All three cities offer impressive architectural delights. But for opera and ballet enthusiasts the visit of Lviv (Lemberg) and Odessa is a MUST!
One of Europe’s most beautiful Opera Gems:
The Lviv National Academic Theatre of Opera and Ballet of Solomiya Krushelnyts’ka
The most beautiful city of Ukraine, the old town of Lemberg, today called Lviv, was listed as UNESCO World Heritage site with 200 architectural masterpieces. The gorgeous façade of the Lemberg Opera and Ballet Theatre reminds of the Opera houses of Paris and Vienna. Built in neo-renaissance style by the Polish architect Zygmunt Gorgolewski between 1897 and 1900, it also impresses with its magnificent interior design, the mirror hall and the Parnassus curtain.
Ukraine’s oldest Musical Theatre:
Shevchenko National Opera House of Ukraine in Kiev
After the big fire in 1896, the opera house reopened in 1901, the exterior designed in Neo-Renaissance style by Victor Schröter and in a classical style, called Viennese Modern, on the interior. The architect’s greatest achievement however was the stage – one of the largest in Europe, perfect for both actors and spectators and built to the latest standards of engineering at the time and alongside the Moscow and Saint Petersburg theatres, one of the Russian Empire’s best. Renovated during the 1980s the opera can accommodate up to 1650 guests, its interior shines in shades of bronze, marble and gold-plated carvings. Kiev, the Ukrainian capital, was a centre of trade between the Orient and Western Europe during the middle ages and its magic is due to its superb setting along the banks of the river Dnepr in midst of green hills and beautiful parks.
Unique in Europe:
White Opera House overlooking Black Sea in Odessa!
The crown jewel, however, is the white gem on the black sea: the Odessa National Academic Opera and Ballet Theater! Called one of the most beautiful theatres of the world, this baroque-style opera house is also a splendid architectural landmark, built between 1883 and 1887 by the world famous Viennese architects Fellner & Helmer. With its gorgeous terraced gardens it dominates the cultural centre of this once bountiful seaport and trading town, and it sits highly above the Black Sea: What a spectacular location – surely one of a kind in all of Europe!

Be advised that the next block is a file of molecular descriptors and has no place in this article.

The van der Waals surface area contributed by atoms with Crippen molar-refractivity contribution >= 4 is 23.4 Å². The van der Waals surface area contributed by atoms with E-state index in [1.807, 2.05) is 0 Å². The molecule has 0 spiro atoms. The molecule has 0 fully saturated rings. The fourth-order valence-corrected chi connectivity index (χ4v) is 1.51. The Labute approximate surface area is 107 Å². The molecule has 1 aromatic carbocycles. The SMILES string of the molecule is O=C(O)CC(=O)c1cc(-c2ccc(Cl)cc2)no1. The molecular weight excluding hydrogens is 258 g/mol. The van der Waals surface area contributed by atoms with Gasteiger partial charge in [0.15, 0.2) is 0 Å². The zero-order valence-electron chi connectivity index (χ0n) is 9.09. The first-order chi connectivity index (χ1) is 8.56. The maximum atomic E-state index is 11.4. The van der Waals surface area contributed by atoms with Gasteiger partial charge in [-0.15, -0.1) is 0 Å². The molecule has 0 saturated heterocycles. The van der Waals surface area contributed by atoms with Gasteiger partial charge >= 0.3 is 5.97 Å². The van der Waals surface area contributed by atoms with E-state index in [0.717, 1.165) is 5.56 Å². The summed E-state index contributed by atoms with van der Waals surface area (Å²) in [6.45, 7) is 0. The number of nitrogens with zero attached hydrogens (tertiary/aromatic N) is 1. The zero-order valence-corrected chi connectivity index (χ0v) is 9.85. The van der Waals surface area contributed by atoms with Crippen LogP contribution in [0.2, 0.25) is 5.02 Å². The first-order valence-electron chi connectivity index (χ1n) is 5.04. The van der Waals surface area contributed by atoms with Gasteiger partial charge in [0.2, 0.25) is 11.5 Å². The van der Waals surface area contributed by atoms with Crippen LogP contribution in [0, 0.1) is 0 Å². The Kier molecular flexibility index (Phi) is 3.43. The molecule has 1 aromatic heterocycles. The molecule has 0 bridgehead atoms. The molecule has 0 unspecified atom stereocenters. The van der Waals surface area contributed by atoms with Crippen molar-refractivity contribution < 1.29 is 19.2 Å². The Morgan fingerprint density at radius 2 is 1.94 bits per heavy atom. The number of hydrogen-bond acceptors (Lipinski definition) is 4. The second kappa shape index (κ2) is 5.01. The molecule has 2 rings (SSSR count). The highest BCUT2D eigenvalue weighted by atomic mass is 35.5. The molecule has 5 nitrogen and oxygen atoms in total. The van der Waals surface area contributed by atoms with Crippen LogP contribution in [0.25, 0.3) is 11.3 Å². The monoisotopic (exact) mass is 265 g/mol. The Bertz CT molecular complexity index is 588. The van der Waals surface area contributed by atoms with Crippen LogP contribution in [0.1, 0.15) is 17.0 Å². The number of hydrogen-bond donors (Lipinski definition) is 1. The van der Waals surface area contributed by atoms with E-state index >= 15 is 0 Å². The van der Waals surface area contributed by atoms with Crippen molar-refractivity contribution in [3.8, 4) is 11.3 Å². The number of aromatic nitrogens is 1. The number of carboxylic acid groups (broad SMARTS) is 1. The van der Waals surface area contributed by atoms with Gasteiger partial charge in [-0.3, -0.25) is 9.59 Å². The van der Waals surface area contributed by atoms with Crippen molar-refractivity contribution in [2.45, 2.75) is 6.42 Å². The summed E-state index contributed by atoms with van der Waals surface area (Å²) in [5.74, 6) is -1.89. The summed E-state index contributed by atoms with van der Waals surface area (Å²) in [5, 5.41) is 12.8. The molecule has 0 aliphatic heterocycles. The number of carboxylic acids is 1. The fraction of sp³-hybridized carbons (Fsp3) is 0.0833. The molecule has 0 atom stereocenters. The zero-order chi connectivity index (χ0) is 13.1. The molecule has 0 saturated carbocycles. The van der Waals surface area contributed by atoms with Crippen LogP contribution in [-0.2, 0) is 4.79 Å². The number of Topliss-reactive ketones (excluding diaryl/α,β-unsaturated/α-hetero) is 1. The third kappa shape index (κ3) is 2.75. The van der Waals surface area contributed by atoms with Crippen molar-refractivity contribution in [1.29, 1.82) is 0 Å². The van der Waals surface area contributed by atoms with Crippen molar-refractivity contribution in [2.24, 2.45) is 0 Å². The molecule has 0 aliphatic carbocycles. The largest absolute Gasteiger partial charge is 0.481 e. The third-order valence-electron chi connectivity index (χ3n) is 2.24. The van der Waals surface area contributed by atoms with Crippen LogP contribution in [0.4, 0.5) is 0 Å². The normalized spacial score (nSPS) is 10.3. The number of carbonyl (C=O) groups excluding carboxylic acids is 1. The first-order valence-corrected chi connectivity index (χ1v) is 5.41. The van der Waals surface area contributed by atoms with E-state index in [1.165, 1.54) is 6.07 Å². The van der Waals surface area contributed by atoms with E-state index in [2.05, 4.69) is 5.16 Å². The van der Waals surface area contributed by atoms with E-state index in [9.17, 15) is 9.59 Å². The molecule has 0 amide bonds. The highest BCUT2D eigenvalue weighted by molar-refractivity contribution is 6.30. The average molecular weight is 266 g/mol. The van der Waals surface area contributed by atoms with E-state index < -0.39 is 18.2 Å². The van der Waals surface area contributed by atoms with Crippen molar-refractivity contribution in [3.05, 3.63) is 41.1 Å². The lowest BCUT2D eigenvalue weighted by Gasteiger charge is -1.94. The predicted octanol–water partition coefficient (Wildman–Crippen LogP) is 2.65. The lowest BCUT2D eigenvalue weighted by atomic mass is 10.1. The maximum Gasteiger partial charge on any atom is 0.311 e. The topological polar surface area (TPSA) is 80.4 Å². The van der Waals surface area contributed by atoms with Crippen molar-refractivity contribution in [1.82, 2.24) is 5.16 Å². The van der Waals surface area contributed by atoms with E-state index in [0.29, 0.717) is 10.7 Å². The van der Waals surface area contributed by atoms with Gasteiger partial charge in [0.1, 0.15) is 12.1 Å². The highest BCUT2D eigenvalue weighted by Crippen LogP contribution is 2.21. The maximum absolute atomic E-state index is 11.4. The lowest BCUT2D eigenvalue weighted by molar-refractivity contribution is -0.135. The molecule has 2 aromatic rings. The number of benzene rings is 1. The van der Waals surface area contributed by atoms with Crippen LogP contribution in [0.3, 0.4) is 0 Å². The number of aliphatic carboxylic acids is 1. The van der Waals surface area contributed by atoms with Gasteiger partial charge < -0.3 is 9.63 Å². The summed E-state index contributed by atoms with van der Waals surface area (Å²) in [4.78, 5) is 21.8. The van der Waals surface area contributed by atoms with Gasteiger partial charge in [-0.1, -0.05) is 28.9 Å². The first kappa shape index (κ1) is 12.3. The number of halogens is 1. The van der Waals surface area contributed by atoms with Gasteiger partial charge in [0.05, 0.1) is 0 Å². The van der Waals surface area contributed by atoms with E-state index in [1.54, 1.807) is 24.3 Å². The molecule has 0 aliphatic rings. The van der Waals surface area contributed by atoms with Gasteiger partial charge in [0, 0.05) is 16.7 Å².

Divas, ballerinas and great tenors have roamed this theatre’s stage – Anna Pavlova, Enrico Caruso, Sarah Bernhardt are part of the legend. And still today the performances at Odessa’s opera house leave nothing to be desired!
Largely untouched by World War II, the charming 19th century city of Odessa was established and built by Catherine the Great. Among the architectural masterpieces the second outstanding landmark and best known symbol of Odessa needs to be mentioned: The Potemkin Stairs. This formal entrance to the city from the direction of the sea was created as an optical illusion. Looking down the stairs one will only see the landings and the way does not seem to be very long, but looking up one will only see the 192 steps and they seem to be longer than they are – another false perspective created by building the stairs wider at the bottom than at the top. These steps formed the backdrop for the worker’s rebellion of 1905, the seed of the Communist Revolution, which was immortalized by Sergei Eisenstein’s silent movie “The Battleship Potemkin” in 1925.
Quite a lot of the 19th century masterpieces are renovated today and attract visitors from all over the world, but the Ukrainian capital Kiev is far away and so, not surprisingly, Odessa’s city life still features some post-Soviet attributes in local restaurants and shops – nevertheless charming though and combined with great effort to become more and more international. The five star Bristol Hotel Odessa, a former grand hotel, is a perfect example for Odessa’s success in reinvigorating the soul of affluent bygone times.
An unforgettable experience awaits – Join us on this once in a lifetime trip!
Tickets can be purchased as part of package deal.
For more information, visit www.arte-reisen.com/ukraine.html
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